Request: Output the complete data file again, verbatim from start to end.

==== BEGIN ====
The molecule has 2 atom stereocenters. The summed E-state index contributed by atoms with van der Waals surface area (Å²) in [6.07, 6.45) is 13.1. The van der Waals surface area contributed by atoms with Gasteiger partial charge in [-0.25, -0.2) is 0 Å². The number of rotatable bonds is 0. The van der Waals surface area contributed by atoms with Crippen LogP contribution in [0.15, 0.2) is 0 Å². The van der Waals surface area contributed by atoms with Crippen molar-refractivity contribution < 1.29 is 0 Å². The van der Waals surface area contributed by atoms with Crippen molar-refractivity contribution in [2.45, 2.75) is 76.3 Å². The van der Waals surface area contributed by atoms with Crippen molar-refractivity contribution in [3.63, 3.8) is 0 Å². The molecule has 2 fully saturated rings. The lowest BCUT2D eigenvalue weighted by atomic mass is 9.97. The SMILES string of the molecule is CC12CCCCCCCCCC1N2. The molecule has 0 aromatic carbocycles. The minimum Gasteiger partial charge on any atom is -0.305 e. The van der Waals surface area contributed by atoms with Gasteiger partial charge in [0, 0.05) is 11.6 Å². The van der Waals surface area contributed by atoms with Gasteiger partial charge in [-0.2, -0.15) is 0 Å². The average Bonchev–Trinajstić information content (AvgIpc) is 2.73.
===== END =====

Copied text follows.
The molecule has 2 atom stereocenters. The summed E-state index contributed by atoms with van der Waals surface area (Å²) in [6.07, 6.45) is 13.1. The van der Waals surface area contributed by atoms with Gasteiger partial charge in [-0.25, -0.2) is 0 Å². The number of rotatable bonds is 0. The van der Waals surface area contributed by atoms with Crippen LogP contribution in [0.15, 0.2) is 0 Å². The van der Waals surface area contributed by atoms with Crippen molar-refractivity contribution < 1.29 is 0 Å². The van der Waals surface area contributed by atoms with Crippen molar-refractivity contribution in [2.45, 2.75) is 76.3 Å². The van der Waals surface area contributed by atoms with Crippen molar-refractivity contribution in [3.63, 3.8) is 0 Å². The molecule has 2 fully saturated rings. The lowest BCUT2D eigenvalue weighted by atomic mass is 9.97. The SMILES string of the molecule is CC12CCCCCCCCCC1N2. The molecule has 0 aromatic carbocycles. The minimum Gasteiger partial charge on any atom is -0.305 e. The van der Waals surface area contributed by atoms with Gasteiger partial charge in [0, 0.05) is 11.6 Å². The van der Waals surface area contributed by atoms with Gasteiger partial charge in [-0.2, -0.15) is 0 Å². The average Bonchev–Trinajstić information content (AvgIpc) is 2.73.